The role of universities within society has been the subject of constant discussion and conjecture amongst politicians, the public, as well as within the Higher Education (HE) sector itself. However, this issue has come ever more to the forefront of people’s minds in recent times due to the comprehensive spending review (CSR), related concerns regarding student fees and public debt, and governmental demands for the increased accountability of Universities in terms of student satisfaction and perceived ‘value for money’. The Research Excellence Framework (REF), which replaced the Research Assessment Exercise (RAE), is accepted as a reasonably effective means by which universities, and their researchers, may be assessed periodically and subsequently allocated Quality Research (QR) funding in recognition, as well as to reinforce, research excellence in the HE sector. However, the results of any exercise will be interpreted in a number of ways and, inevitably, has led to claims that the ‘teaching’ function of universities has become the poor relation to the sector's research agenda. There have been a number of initiatives which have sought to address this perceived imbalance, and to regulate, monitor or even promote the educational function of universities. Amongst these have been Teaching Quality Assessments, Centres of Excellence in Teaching and Learning (CETLs), and the most recent initiative in the form of the Teaching Excellence Framework (TEF). In many respects, it is hard to challenge the principle that universities should be assessed in the same way for their teaching function as they are for their research activities and outputs. Indeed, the incorporation of 'impact' into the REF offers a seductive promise of similar connections that may be made with teaching in the form of progression, achievement and employability statistics. After all, this is the era of analytics and Big Data, why shouldn't it be used as part of a new system if it is readily available across the HE sector? The authors don't, in principle, disagree with this direction of travel. However, as with any new initiative, time and thought should not only be given to the precise objective of this exercise, but also to the potential pitfalls that may result from making a less than perfect choice. In this respect, the consultation surrounding the current green paper '...' may be likened to the following passage from Lewis Carrol’s ‘Alice’s Adventures in Wonderland: "Would you tell me, please, which way I ought to go from here?"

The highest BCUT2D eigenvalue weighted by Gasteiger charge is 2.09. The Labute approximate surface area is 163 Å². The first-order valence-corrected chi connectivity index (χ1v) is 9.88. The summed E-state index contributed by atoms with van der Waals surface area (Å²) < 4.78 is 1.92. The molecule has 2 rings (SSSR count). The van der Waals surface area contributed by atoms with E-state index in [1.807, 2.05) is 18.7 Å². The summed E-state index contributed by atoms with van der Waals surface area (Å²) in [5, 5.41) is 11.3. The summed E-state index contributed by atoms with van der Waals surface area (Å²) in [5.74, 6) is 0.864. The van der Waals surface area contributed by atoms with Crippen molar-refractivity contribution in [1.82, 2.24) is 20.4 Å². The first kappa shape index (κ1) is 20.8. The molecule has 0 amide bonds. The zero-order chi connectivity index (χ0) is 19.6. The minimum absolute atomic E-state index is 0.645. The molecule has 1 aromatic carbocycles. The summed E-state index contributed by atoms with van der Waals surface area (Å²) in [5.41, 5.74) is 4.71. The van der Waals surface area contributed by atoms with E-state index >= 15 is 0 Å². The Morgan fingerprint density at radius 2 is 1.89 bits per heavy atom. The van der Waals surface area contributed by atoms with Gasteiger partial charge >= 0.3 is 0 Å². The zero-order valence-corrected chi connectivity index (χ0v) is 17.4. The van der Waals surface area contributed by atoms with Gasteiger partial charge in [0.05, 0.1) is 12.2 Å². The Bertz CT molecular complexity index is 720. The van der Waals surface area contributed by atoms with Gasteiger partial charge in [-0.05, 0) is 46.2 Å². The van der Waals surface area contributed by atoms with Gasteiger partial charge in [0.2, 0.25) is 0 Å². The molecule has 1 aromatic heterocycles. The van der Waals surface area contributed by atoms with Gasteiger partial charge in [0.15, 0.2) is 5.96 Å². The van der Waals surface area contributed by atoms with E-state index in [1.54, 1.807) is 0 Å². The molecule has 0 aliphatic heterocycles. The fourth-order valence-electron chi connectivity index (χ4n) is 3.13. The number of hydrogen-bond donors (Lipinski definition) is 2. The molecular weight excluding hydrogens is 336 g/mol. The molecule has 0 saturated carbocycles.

Keywords: Teaching Excellence Framework, Thresholds of Quality, Learning and Teaching, Teaching Quality, Educational Gain